August 6, 2010

The Canticle of Zachariah

Again we visit the Daily Office of the Catholic clergy. Their Morning prayer includes the resitation of the Canticle of Zachariah also known as the Benedictus, which is the Latin interpretation of the first word in the prayer. The history of this prayer is as follows:

According to the Gospel of Luke, Zechariah was a Jewish priest and Pharisee during the reign of King Herod the Great, and the husband of Elizabeth the mother of John the Baptist. The Gospel states that both the parents were righteous before God, since they were blameless in observing the commandments and ordinances of the Lord. When the events related in Luke commenced, their marriage was still childless, because Elizabeth was barren and, like her husband, was advanced in years (Luke 1:5-7).

The duties at the temple in Jerusalem alternated between each of the families that had descended from those appointed by King David (1 Cronicles 23:1-19). The offering of incense was one of the most solemn parts of the daily worship and, owing to the large number of eligible priests, no priest could hope to perform the task more than once during his lifetime. Luke states that during the week when it was the duty of his family to serve at the temple of Jerusalem, the task of performing the incense offering had fallen to Zechariah.

The Gospel of Luke states that while Zechariah ministered at the golden altar of incense, an angel of God announced to him that his wife would give birth to a son, whom he was to name John, and that this son would be the forerunner of the long-expected Messiah. Citing their advanced age, Zechariah asked with disbelief for a sign whereby he would know the truth of this prophecy. In reply, the angel identified himself as the Archangel Gabriel, sent especially by God to make this announcement, and added that because of Zechariah's doubt he would be struck dumb and not able to speak until the day that these things happen.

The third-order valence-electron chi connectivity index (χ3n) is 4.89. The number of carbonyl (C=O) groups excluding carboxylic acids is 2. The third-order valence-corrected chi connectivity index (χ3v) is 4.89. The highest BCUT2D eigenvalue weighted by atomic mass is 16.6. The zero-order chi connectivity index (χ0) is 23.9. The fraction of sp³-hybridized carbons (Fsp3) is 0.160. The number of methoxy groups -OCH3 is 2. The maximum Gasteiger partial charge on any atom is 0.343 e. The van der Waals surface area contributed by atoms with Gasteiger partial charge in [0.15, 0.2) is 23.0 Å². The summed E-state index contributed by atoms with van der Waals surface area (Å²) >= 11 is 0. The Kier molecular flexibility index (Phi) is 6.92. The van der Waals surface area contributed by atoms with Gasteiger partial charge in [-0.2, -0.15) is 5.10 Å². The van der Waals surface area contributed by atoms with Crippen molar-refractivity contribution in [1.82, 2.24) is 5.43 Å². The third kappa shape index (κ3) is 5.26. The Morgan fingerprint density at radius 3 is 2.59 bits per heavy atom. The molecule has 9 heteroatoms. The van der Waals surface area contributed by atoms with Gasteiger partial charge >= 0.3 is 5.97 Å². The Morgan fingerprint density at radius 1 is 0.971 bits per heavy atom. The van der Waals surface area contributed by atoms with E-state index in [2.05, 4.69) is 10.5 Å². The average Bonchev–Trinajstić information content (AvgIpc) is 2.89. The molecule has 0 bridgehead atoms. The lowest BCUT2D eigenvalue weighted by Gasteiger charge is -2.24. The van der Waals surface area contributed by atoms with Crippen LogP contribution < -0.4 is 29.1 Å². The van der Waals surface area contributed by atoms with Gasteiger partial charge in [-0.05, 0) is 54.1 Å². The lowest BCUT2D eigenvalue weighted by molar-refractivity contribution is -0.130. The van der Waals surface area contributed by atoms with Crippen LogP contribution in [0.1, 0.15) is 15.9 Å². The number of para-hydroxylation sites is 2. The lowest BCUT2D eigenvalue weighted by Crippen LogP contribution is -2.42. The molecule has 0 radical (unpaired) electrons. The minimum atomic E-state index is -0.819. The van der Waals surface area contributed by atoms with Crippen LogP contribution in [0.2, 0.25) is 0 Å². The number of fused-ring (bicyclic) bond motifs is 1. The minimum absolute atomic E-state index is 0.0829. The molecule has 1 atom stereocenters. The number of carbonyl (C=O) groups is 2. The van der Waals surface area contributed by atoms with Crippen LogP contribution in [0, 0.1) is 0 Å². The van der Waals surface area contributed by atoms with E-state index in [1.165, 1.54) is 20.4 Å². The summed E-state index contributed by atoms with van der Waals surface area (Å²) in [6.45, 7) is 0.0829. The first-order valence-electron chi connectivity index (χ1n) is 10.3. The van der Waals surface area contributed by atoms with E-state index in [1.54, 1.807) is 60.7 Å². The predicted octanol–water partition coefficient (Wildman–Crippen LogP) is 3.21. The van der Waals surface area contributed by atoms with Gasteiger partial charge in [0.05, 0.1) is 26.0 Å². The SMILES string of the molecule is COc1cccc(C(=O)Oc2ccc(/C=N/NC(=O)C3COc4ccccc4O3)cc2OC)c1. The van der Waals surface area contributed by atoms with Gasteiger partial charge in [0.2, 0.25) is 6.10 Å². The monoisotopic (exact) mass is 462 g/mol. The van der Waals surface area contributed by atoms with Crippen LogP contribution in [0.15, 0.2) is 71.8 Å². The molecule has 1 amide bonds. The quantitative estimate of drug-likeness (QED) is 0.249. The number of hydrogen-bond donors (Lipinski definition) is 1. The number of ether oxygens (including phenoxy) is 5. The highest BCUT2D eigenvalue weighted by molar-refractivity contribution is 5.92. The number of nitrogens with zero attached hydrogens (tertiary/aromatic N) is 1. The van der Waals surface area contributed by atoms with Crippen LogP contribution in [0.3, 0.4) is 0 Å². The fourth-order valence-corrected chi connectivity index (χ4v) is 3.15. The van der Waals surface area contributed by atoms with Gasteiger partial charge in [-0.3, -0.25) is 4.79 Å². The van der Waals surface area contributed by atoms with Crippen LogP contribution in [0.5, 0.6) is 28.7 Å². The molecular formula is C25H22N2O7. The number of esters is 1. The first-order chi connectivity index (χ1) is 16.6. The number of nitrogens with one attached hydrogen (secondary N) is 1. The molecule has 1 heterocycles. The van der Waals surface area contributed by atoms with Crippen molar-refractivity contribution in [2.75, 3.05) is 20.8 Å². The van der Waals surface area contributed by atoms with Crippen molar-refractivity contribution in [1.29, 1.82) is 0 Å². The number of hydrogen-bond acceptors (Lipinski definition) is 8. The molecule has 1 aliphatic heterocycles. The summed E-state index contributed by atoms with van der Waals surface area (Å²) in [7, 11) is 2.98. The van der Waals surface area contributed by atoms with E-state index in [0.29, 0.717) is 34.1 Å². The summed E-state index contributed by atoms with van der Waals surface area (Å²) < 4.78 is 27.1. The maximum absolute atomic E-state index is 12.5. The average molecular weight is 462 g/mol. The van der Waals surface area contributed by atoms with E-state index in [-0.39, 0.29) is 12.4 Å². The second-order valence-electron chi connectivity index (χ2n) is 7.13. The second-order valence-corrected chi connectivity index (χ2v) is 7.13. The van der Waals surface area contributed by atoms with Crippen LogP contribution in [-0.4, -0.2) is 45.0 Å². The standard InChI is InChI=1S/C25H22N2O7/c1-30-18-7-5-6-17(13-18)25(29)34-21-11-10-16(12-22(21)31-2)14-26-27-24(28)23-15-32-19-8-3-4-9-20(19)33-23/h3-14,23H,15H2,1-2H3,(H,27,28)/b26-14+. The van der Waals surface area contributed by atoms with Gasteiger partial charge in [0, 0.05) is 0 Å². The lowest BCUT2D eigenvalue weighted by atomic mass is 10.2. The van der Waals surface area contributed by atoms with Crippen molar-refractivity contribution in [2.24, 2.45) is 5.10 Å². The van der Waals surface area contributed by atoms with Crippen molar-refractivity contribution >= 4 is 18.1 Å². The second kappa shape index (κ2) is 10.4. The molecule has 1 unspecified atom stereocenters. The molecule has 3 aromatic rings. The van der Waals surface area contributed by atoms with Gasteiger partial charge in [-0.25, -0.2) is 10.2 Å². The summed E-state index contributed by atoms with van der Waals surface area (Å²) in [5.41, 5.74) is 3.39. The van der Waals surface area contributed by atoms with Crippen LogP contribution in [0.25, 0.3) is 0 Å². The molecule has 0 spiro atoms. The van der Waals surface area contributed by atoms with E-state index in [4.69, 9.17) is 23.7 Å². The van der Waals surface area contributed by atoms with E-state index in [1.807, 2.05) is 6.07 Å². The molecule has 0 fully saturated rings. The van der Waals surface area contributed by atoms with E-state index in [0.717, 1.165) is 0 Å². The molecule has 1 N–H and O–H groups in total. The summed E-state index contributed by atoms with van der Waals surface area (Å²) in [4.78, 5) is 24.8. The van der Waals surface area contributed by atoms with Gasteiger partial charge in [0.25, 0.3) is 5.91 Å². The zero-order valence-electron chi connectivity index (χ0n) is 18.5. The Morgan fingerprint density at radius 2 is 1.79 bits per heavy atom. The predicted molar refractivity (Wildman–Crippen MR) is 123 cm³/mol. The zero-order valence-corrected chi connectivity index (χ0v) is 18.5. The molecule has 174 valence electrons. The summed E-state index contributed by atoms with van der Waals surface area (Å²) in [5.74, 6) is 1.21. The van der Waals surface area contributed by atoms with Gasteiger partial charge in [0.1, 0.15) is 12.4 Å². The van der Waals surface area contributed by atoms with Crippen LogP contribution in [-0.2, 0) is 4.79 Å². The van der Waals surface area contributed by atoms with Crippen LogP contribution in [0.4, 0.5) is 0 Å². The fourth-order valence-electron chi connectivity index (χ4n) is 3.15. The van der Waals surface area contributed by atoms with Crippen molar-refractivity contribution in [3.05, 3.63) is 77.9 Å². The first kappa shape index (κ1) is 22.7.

On his return home Elizabeth duly conceived. During Elizabeth's pregnancy, her cousin Mary was visited by the angel Gabriel, overshadowed by the Holy Spirit and—though still a virgin—became pregnant with Jesus. Mary then travelled to visit her cousin Elizabeth to share the good news of Mary's expected child (Luke 1:23-45).

Eight days after Elizabeth gave birth, when their son was to be circumcised according to Jewish tradition, their family members and neighbours assumed that he was to be named after his father, as was the custom. Elizabeth, however, insisted that his name was to be John; so the family then questioned her husband. As soon as Zechariah had written on a writing tablet:: His name is John, he regained the power of speech, and praised God with a Prophecy known as the Benedictus (Luke 1:57-79).

Blessed be the Lord the God of Israel
He has come to his people and set them free.
He has raised up for us a mighty Saviour,
born of the house of his servant David.

Through his holy prophets he promised of old
that He would save us from our enemies,
from the hands of all who hate us.

He promised to show mercy to our fathers
and to remember his holy covenant.

This was the oath he swore to our father Abraham:
to set us free from the hands of our enemies,
free to worship him without fear,
holy and righteous in his sight
all the days of our life.

You, my child, shall be called the prophet of the Most High;
for you will go before the Lord to prepare his way,
to give his people knowledge of salvation
by the forgiveness of their sins.

In the tender compassion of our God
the dawn from on high shall break upon us,
to shine on those who dwell in darkness and the shadow of death,
and to guide our feet into the way of peace - Amen

No comments :